Most people would be surprised to hear about plastic surgery for children but in fact pediatric plastic surgery forms a very important part of our work. This mainly refers to correction of birth defects and treatment of injuries or burns. Other examples may be surgery to correct babies born with a paralyzed hand or born with rare tumors. Rarely the birthing process can damage the delicate nerves in the neck leading to paralysis of the baby’s hand;early plastic surgery on the nerves can improve this significantly. All these are reconstructive surgeries;cosmetic surgery is not done in children. In this article I will cover some common birth defects and their treatments, cleft defects and vascular swellings will be covered in another article.
External Birth defects may be corrected by pediatric surgeons or plastic surgeons;this is an area of overlap. However, good standard of pediatric anesthesia care is needed before attempting such cases. Giving anesthesia to children demands more care and vigilance. If pediatric anesthesia cannot be assured in a given center, it is better to do it where such facilities are well developed.
Prominent Ear: This is a common defect. There is no functional problem and in many societies, the parents do not even bother about this. However when the child goes to school, he may be teased by other kids and this can have profound psychological impact. So a “prominent”ear correction may be requested. It is best done in pre-school age when the cartilage is soft. In adult life the correction is more difficult. In this simple operation, we make a skin cut on the back of the ear and bend the ear cartilage backwards while at the same time re-creating missing folds and valleys. The ear cartilage is then fixed firmly to the tough tissues on the back of the head by permanent internal stitches. The skin is finally closed. All work is done from the back surface and there is practically no visible mark.
Ear Nodules: Some babies are born with small nodules around the ear;these can be easily corrected under local anesthesia between 1 to 3 months of age if small. If bigger then they are best left until after the first birthday or later. Parents wonder why this happened, it is not uncommon to see them remark that nobody in the family has this!! Well, it does not have to be familial. The human ear develops by a coordinated fusion and folding of 8 nodules around the ear canal. Just like in a manufacturing assembly line, defective items emerge purely by accident, so in this case some nodules persist or do not fuse. This is just a development error. But we need to look at the lower jaw carefully because in some cases there may be additional defects along this ‘second branchial arch’area of the face.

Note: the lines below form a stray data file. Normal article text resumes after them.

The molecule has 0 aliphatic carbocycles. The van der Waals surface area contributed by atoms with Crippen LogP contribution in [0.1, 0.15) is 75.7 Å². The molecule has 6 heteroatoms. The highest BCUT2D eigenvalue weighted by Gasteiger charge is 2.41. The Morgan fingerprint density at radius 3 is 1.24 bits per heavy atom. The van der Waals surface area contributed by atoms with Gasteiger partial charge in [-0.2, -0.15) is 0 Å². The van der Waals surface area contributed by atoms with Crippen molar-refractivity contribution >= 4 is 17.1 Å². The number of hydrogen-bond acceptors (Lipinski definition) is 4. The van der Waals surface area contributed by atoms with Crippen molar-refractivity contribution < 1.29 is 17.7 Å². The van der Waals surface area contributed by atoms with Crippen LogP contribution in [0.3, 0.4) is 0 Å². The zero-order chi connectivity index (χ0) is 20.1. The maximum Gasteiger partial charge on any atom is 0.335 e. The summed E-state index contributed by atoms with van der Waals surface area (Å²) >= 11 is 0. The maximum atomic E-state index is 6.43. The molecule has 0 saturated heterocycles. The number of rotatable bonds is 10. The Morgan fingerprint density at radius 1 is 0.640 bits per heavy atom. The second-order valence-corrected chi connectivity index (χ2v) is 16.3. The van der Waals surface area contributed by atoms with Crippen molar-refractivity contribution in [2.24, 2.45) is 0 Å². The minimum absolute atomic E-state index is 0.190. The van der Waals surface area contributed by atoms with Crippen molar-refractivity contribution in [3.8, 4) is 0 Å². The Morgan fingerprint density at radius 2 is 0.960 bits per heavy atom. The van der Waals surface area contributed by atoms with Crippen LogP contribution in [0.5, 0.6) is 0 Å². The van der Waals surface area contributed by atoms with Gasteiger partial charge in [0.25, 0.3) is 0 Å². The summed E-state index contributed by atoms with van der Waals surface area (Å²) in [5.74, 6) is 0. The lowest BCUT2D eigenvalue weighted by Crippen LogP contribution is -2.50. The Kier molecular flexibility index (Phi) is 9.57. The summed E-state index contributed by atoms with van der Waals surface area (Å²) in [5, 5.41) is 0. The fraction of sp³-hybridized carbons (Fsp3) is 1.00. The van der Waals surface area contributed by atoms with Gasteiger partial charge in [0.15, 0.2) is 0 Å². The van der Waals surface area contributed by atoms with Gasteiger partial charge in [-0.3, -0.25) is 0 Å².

Eyelid defects: Babies may be born with a notch on the eyelid or an extra fold or with droopy eyes. After evaluation by an eye specialist such cases are often referred to plastic surgeon. Timing of correction is decided on the basis of several factors, urgent cases risking eye exposure are done immediately;others are done before child goes to school.
Wry Neck. Birth injury to the neck muscle can result in tightness of the muscle which in turn pulls the babies neck to one side. Such cases need early release of the tight band to prevent secondary deformities from developing.
Extra fingers: If the extra digit is on the side of the little finger [pinky] then it can be removed in the first 3 months under local anesthesia or after one year under general anesthetic. Between 3 and 12 months, general anesthesia is more risky and local anesthesia is impractical.
But if there is an extra thumb, it needs very careful evaluation and “unification”of the two thumbs to form a single thumb rather than removing what appears to be extra. Inexperienced persons may remove one part thinking it to be extra. In fact neither thumb is extra, both elements will usually be in wrong angles and may carry parts of the whole.
Joined fingers or webbed fingers: Babies may be born with joined fingers or toes or both. This may affect one or both sides. Usually the fingers are fully formed but rarely, they may be underdeveloped as well. In some rare forms, it is associated with anomalies of head shape as well. Usually only a skin web joins the fingers but rarely the bones may also be fused.
Correction of simple cases is done around 1-2 years of age since patterns of hand usage are established in the brain by 3 years. Also smaller children tolerate bandaging and immobilization better than older “naughtier”age groups. The operation is more tricky than it appears and must be done by well experienced plastic/pediatric surgeons only. In complex cases where bones may also be joined, timing is individualized as per the case. Almost all will require extra skin to be grafted.
Large dark birthmarks: Called giant nevus, these large hairy patches are distressing to the parents. These require removal in stages usually with advancement of the normal surrounding skin. Removal is advised because there is a higher chance of skin cancer in later life. Smaller moles need not be removed.
Tight bands: These may exist in any part of the body and may compromise the blood circulation. Such constriction rings need a Z plasty operation to correct it. Early surgery may be needed in some cases.
Abnormal genitalia: With under development, abnormal location of the urinary opening [called hypospadias] or tight bands, all these abnormalities need correct evaluation, classification and planning before surgical correction. Modern methods have improved success rate in this difficult area.